Historical heritage in Vețel - Hațeg Country - Pădureni Land

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Historical heritage in Vețel

Pădureni Land > Vețel
Neolithic settlement from Mintia
The oldest traces of the Mureş Valley, from the current Vețel commune, date back to the Stone Age. In the northwest of Mintia, at the eighth kilometer of the road connecting Deva to Ilia, a Neolithic settlement was discovered in 1968.

Research on the construction of the thermal power plant led to the discovery of several surface dwellings, ceramic materials and objects of stone and bone spread over a half-km area. The dwellings were laid on a dark layer at a depth Of 1,30-1,50 m from the current ironing level.The distance between them ranges from 2 to 35 m, indicating a neolithic settlement of the scattered type.The walls of the dwellings were made of beams and hills on which they were Fixed knitted by wires covered with a layer of clay mixed with straw and chaff, 10-15 cm thick. Inside and inside the houses were discovered fragments of vessels with the bulging body and the top of the body, made of brown- Red, brick and black. Small pots made of fine ceramic, ornamented with incised bands or short lines, and a zoomorphic figurine were also identified.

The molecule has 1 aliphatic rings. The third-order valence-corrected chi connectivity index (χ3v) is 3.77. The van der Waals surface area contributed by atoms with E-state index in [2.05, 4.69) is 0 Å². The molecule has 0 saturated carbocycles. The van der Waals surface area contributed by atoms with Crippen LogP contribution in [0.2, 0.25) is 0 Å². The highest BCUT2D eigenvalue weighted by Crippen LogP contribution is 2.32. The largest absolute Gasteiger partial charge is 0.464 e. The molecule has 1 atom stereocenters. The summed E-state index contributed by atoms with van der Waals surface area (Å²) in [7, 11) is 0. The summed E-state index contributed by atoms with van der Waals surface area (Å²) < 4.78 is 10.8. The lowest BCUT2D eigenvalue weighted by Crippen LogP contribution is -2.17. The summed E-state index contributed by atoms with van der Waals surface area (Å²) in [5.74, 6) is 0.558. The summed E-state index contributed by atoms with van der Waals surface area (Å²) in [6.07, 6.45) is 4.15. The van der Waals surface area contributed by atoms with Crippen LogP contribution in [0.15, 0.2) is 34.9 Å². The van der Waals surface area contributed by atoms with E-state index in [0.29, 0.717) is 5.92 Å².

From the archeological escavations came 600 pieces of lithic: scraper, chiseled blades of various sizes, stone-cut stone-type holes with a holes of holes, a fragment of the grinder, holes, etc. Starting from the characteristics of ceramics and objects of stone and bone, Liviu Marghitan embraces the Neolithic settlement from Mintia in the category of the Turdaş type.

Dacian vestiges
Archaeological research has shown the existence of some dwelling traces in the Mintia area dated to the pre-Roman period. In the 1929-1930 and 1966 campaigns in the civilian settlement and in the Roman castles in Micia, the late Dacian ceramics identified at the level of development of the native population.
The hand-painted black paste was decorated with buttons, veiled lines and incised girdles. The presence in the settlement of Micia of some Dacian cups, which does not raise any doubts about their ethnicity, in coexistence with Roman ceramics is the proof of the continuity of the indigenous population. Probably, during the construction of the castle, the Romans used the native population for different work.